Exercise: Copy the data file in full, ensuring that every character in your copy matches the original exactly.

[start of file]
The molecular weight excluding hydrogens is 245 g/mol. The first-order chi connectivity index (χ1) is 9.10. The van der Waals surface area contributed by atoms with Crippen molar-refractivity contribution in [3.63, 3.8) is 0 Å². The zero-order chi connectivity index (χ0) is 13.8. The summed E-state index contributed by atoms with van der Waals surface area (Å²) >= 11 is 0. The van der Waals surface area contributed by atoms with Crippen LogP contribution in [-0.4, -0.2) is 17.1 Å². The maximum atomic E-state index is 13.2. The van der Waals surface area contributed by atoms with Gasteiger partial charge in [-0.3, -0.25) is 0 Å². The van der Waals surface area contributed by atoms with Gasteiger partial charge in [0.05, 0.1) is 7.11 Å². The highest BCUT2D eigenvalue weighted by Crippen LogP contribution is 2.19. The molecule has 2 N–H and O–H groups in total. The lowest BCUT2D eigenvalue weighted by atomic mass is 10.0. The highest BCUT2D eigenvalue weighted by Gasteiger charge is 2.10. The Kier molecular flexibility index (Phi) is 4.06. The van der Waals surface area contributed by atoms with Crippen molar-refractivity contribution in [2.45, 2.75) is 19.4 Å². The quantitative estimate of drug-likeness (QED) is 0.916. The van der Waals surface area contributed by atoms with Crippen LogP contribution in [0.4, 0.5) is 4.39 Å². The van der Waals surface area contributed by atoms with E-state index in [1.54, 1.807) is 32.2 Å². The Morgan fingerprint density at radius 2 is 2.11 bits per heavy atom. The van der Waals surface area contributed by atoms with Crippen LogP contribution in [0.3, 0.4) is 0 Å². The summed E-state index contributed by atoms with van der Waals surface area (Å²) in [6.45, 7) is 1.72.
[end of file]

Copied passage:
The molecular weight excluding hydrogens is 245 g/mol. The first-order chi connectivity index (χ1) is 9.10. The van der Waals surface area contributed by atoms with Crippen molar-refractivity contribution in [3.63, 3.8) is 0 Å². The zero-order chi connectivity index (χ0) is 13.8. The summed E-state index contributed by atoms with van der Waals surface area (Å²) >= 11 is 0. The van der Waals surface area contributed by atoms with Crippen LogP contribution in [-0.4, -0.2) is 17.1 Å². The maximum atomic E-state index is 13.2. The van der Waals surface area contributed by atoms with Gasteiger partial charge in [-0.3, -0.25) is 0 Å². The van der Waals surface area contributed by atoms with Gasteiger partial charge in [0.05, 0.1) is 7.11 Å². The highest BCUT2D eigenvalue weighted by Crippen LogP contribution is 2.19. The molecule has 2 N–H and O–H groups in total. The lowest BCUT2D eigenvalue weighted by atomic mass is 10.0. The highest BCUT2D eigenvalue weighted by Gasteiger charge is 2.10. The Kier molecular flexibility index (Phi) is 4.06. The van der Waals surface area contributed by atoms with Crippen molar-refractivity contribution in [2.45, 2.75) is 19.4 Å². The quantitative estimate of drug-likeness (QED) is 0.916. The van der Waals surface area contributed by atoms with Crippen LogP contribution in [0.4, 0.5) is 4.39 Å². The van der Waals surface area contributed by atoms with E-state index in [1.54, 1.807) is 32.2 Å². The Morgan fingerprint density at radius 2 is 2.11 bits per heavy atom. The van der Waals surface area contributed by atoms with Crippen LogP contribution in [0.3, 0.4) is 0 Å². The summed E-state index contributed by atoms with van der Waals surface area (Å²) in [6.45, 7) is 1.72.